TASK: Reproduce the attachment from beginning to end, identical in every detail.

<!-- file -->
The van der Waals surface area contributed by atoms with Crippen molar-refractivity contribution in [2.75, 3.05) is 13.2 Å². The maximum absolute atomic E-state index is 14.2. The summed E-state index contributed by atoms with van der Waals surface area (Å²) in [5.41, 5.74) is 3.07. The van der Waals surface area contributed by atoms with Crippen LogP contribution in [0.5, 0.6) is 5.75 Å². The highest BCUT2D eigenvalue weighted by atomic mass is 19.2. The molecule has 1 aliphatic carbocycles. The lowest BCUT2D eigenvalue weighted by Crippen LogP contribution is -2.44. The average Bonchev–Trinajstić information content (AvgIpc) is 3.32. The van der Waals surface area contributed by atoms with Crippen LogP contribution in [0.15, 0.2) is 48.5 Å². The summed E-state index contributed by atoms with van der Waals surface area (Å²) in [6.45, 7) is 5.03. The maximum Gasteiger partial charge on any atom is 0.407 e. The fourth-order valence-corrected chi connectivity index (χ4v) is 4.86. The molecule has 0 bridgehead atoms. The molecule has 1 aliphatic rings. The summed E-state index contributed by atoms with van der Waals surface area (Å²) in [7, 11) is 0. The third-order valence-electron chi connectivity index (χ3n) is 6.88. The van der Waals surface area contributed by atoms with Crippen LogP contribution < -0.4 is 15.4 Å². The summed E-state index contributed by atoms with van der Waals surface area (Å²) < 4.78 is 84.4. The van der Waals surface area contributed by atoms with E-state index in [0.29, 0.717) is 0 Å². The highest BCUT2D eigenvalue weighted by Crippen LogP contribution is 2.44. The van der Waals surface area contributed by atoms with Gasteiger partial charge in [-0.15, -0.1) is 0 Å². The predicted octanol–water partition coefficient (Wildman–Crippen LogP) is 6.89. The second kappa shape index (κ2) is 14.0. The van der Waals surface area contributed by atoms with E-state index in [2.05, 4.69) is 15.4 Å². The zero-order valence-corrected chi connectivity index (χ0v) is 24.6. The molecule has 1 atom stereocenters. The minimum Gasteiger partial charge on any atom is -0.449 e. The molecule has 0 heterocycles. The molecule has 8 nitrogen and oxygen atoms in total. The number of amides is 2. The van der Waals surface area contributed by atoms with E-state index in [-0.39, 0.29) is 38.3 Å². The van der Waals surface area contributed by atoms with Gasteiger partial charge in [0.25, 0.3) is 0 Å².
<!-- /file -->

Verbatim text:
The van der Waals surface area contributed by atoms with Crippen molar-refractivity contribution in [2.75, 3.05) is 13.2 Å². The maximum absolute atomic E-state index is 14.2. The summed E-state index contributed by atoms with van der Waals surface area (Å²) in [5.41, 5.74) is 3.07. The van der Waals surface area contributed by atoms with Crippen LogP contribution in [0.5, 0.6) is 5.75 Å². The highest BCUT2D eigenvalue weighted by atomic mass is 19.2. The molecule has 1 aliphatic carbocycles. The lowest BCUT2D eigenvalue weighted by Crippen LogP contribution is -2.44. The average Bonchev–Trinajstić information content (AvgIpc) is 3.32. The van der Waals surface area contributed by atoms with Crippen LogP contribution in [0.15, 0.2) is 48.5 Å². The summed E-state index contributed by atoms with van der Waals surface area (Å²) in [6.45, 7) is 5.03. The maximum Gasteiger partial charge on any atom is 0.407 e. The fourth-order valence-corrected chi connectivity index (χ4v) is 4.86. The molecule has 0 bridgehead atoms. The molecule has 1 aliphatic rings. The summed E-state index contributed by atoms with van der Waals surface area (Å²) in [7, 11) is 0. The third-order valence-electron chi connectivity index (χ3n) is 6.88. The van der Waals surface area contributed by atoms with Crippen LogP contribution < -0.4 is 15.4 Å². The summed E-state index contributed by atoms with van der Waals surface area (Å²) < 4.78 is 84.4. The van der Waals surface area contributed by atoms with E-state index in [0.29, 0.717) is 0 Å². The highest BCUT2D eigenvalue weighted by Crippen LogP contribution is 2.44. The van der Waals surface area contributed by atoms with Gasteiger partial charge in [-0.15, -0.1) is 0 Å². The predicted octanol–water partition coefficient (Wildman–Crippen LogP) is 6.89. The second kappa shape index (κ2) is 14.0. The van der Waals surface area contributed by atoms with E-state index in [2.05, 4.69) is 15.4 Å². The zero-order valence-corrected chi connectivity index (χ0v) is 24.6. The molecule has 1 atom stereocenters. The minimum Gasteiger partial charge on any atom is -0.449 e. The molecule has 0 heterocycles. The molecule has 8 nitrogen and oxygen atoms in total. The number of amides is 2. The van der Waals surface area contributed by atoms with E-state index in [-0.39, 0.29) is 38.3 Å². The van der Waals surface area contributed by atoms with Gasteiger partial charge in [0.25, 0.3) is 0 Å².